A light-hearted view of how our 18th century brethren coped with identifying each other in the early days of the Craft
“Are you one of us?”
I have always been fascinated by the manner in which Freemasons identify themselves when meeting for the first time. This fascination started several years ago after reading an article in a Sunday paper where the author suggested that the first question a true Freemason would ask was:
“Can you tie a bow?” The response, if the person was a Freemason, would be: “As good as you can!”
A BBC 2 television programme once claimed that when dining, a Freemason will refer to his cutlery as “working tools” and await any appropriate response. While a daily newspaper suggested that a Freemason will gently caress your knuckle with his thumb before slowly releasing his grip.
“Where are my working tools”
Surprisingly, as early as 1725, the general public were given an insight into this fascinating subject. In two articles that were published, readers were advised that this information was:
“found in the custody of a Freemason who died suddenly.”
“that the public may have something genuine concerning the grand mysteries of the Freemasons”
I suppose the former part of the introduction gave the revelations some credence, while the latter part produced intrigue.
Published by A. Moore, near St Paul’s and entitled, “The Grand Mystery of the Free Masons Discovered”, they were priced at one shilling and contained the following:
The Freemasons Signs
Examination upon entrance into the Lodge
The Freemasons Oath
A Freemasons Health.
So just for a few moments, come journey with me to a distant past and partake of instruction into the finer points of how to pass on a discreet signal or identify another Freemason.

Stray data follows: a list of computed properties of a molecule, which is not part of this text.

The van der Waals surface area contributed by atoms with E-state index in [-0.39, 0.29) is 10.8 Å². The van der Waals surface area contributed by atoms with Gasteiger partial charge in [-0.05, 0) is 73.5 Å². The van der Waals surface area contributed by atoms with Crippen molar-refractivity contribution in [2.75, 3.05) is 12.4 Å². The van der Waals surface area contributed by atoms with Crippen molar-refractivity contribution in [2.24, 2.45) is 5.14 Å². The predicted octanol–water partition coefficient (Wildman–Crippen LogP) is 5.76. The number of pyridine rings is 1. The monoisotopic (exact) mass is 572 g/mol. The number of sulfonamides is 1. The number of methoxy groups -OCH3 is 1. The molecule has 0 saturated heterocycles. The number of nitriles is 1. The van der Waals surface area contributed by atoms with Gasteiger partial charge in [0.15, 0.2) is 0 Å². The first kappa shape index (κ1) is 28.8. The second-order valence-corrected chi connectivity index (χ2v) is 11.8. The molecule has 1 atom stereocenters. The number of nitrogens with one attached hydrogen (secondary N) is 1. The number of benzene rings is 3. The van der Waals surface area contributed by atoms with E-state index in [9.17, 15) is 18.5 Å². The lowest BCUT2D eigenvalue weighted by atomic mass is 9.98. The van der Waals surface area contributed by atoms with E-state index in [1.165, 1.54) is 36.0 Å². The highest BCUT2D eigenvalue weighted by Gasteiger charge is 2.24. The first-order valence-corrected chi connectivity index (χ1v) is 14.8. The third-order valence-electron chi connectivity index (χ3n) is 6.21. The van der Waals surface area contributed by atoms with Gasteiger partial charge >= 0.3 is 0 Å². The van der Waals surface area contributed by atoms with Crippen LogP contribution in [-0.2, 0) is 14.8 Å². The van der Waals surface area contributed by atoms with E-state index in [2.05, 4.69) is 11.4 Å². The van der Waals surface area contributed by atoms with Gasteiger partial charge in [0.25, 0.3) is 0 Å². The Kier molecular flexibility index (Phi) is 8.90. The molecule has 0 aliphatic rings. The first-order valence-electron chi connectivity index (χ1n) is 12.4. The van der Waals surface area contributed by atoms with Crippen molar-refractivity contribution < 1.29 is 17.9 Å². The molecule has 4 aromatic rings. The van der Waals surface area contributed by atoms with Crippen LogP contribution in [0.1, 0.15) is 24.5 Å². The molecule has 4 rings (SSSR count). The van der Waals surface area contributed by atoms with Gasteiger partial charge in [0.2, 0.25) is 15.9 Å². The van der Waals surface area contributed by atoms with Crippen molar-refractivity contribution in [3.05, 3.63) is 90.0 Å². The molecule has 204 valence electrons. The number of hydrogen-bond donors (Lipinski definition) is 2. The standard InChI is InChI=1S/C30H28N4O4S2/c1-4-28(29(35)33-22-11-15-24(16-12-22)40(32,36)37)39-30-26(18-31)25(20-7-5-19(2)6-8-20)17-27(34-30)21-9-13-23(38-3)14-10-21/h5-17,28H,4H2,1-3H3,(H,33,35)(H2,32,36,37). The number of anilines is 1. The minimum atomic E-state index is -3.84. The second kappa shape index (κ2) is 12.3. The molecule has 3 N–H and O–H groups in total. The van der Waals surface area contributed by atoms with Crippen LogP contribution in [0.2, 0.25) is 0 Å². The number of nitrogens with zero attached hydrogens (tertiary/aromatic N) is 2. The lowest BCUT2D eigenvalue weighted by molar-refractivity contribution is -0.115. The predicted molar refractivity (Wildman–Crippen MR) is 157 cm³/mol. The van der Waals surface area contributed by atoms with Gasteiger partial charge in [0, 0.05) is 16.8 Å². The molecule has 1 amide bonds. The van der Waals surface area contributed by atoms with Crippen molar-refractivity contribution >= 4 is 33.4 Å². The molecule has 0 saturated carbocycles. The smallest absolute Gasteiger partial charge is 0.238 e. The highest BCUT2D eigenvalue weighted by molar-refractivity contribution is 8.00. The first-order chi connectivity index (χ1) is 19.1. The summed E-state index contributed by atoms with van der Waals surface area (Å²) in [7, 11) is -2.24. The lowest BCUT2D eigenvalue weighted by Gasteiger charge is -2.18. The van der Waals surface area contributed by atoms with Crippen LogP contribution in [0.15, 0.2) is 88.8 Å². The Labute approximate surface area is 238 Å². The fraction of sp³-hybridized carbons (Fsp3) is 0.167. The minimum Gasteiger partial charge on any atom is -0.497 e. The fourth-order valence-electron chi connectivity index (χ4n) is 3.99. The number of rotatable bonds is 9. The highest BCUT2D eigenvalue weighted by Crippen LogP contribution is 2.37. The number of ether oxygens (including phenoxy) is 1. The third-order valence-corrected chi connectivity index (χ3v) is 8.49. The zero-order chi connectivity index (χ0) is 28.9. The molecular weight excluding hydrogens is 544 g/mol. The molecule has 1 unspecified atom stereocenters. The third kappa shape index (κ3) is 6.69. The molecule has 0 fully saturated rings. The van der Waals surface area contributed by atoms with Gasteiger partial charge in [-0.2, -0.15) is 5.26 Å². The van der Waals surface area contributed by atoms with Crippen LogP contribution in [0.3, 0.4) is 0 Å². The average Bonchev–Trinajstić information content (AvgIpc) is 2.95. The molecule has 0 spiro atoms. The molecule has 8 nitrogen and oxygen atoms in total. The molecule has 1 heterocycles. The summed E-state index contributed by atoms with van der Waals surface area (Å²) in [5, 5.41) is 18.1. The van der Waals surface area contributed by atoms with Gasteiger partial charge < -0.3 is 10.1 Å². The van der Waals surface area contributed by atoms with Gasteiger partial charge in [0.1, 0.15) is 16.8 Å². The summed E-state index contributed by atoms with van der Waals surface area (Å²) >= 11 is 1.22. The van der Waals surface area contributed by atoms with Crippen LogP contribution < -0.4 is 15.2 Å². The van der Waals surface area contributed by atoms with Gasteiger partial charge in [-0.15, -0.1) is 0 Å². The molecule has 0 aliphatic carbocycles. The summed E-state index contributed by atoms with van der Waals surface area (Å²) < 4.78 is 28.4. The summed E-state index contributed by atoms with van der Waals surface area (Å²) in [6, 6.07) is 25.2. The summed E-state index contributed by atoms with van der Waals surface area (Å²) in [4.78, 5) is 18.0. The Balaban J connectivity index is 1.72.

You might, for example, indicate your membership by taking off your hat with two fingers and a thumb. Or, you may choose to strike, with the right hand, the inside of your little finger, three times as if hewing.
Of course, you could always stroke two of your fore-fingers over your eye-lids three times or turn a glass upside down after you have taken a drink.
However, those whose transport is of an equine nature may choose to prove their association by leaving the stirrup over the horses neck after alighting.
Other times you may even be inclined to throw down a piece of round slate and say, “Can you change this coin?”
“Sorry mate! I’m a member of the Ancient Order of Woodcutters!”
Now, imagine yourself in non-masonic company and you suspect the man opposite was a Freemason and you wanted to meet him outside. Firstly, you would need to cough three times and leave the room. Now assuming he followed you out and once alone, here is the procedure to follow:
1) You must place you right heel to his right instep.
2) Put your right arm over his left and your left under his right.
3) In that position, you then take your middle finger and starting from his left shoulder you draw a square from his shoulder to the middle of his back and down to his breeches.
If this gains no response, you could try this:
1) You must take the first step with your right foot and the second with your left and the third bringing your right heel into your brothers’ right instep.
2) You then lay your right hand to his left wrist.
3) You then draw the other hand from your right ear to left under your chin.
4) He will then put his right hand to his left side under his heart.
“I’m telling you! It said left Arm over right shoulder!”
Finally, if having gone through these trials you were still unsure and of course, hoping you had not been arrested for accosting strangers, we are advised to use this final testing question?
“What lodge were you made a Freemason at?”
@Freemasonsareus Freemasons Are Us